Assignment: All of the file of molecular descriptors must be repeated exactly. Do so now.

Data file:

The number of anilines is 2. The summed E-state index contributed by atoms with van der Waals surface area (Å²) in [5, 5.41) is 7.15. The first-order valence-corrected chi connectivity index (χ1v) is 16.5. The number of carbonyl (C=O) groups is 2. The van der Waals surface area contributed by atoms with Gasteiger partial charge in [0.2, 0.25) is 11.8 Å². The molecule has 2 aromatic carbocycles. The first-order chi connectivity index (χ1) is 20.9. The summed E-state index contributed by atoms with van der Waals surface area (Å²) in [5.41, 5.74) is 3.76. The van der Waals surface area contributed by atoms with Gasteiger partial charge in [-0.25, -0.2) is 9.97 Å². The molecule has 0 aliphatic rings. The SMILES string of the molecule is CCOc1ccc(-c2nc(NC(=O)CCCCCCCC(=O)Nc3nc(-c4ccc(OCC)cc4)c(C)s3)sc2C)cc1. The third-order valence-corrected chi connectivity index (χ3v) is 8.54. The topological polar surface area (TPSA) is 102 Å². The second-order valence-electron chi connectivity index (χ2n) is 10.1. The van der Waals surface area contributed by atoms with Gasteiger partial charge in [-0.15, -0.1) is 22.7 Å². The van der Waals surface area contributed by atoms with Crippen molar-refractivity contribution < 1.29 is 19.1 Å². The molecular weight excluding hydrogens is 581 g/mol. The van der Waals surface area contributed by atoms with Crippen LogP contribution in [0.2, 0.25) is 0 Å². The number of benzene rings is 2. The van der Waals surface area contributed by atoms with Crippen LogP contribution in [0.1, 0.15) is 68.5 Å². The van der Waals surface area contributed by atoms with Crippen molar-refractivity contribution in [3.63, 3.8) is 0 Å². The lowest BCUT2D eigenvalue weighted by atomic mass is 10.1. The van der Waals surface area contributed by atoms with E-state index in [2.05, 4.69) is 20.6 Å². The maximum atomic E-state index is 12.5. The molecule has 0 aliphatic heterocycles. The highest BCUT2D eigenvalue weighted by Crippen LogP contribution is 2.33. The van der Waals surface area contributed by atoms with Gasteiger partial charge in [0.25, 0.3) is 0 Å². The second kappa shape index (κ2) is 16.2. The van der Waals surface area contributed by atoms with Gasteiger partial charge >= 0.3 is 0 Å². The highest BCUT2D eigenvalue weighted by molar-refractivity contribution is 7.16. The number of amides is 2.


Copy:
The number of anilines is 2. The summed E-state index contributed by atoms with van der Waals surface area (Å²) in [5, 5.41) is 7.15. The first-order valence-corrected chi connectivity index (χ1v) is 16.5. The number of carbonyl (C=O) groups is 2. The van der Waals surface area contributed by atoms with Gasteiger partial charge in [0.2, 0.25) is 11.8 Å². The molecule has 2 aromatic carbocycles. The first-order chi connectivity index (χ1) is 20.9. The summed E-state index contributed by atoms with van der Waals surface area (Å²) in [5.41, 5.74) is 3.76. The van der Waals surface area contributed by atoms with Gasteiger partial charge in [-0.25, -0.2) is 9.97 Å². The molecule has 0 aliphatic rings. The SMILES string of the molecule is CCOc1ccc(-c2nc(NC(=O)CCCCCCCC(=O)Nc3nc(-c4ccc(OCC)cc4)c(C)s3)sc2C)cc1. The third-order valence-corrected chi connectivity index (χ3v) is 8.54. The topological polar surface area (TPSA) is 102 Å². The second-order valence-electron chi connectivity index (χ2n) is 10.1. The van der Waals surface area contributed by atoms with Gasteiger partial charge in [-0.15, -0.1) is 22.7 Å². The van der Waals surface area contributed by atoms with Crippen molar-refractivity contribution < 1.29 is 19.1 Å². The molecular weight excluding hydrogens is 581 g/mol. The van der Waals surface area contributed by atoms with Crippen LogP contribution in [0.2, 0.25) is 0 Å². The number of benzene rings is 2. The van der Waals surface area contributed by atoms with Crippen LogP contribution in [0.1, 0.15) is 68.5 Å². The van der Waals surface area contributed by atoms with Crippen molar-refractivity contribution in [3.63, 3.8) is 0 Å². The lowest BCUT2D eigenvalue weighted by atomic mass is 10.1. The van der Waals surface area contributed by atoms with E-state index in [2.05, 4.69) is 20.6 Å². The maximum atomic E-state index is 12.5. The molecule has 0 aliphatic heterocycles. The highest BCUT2D eigenvalue weighted by Crippen LogP contribution is 2.33. The van der Waals surface area contributed by atoms with Gasteiger partial charge in [0.25, 0.3) is 0 Å². The second kappa shape index (κ2) is 16.2. The van der Waals surface area contributed by atoms with Gasteiger partial charge >= 0.3 is 0 Å². The highest BCUT2D eigenvalue weighted by molar-refractivity contribution is 7.16. The number of amides is 2.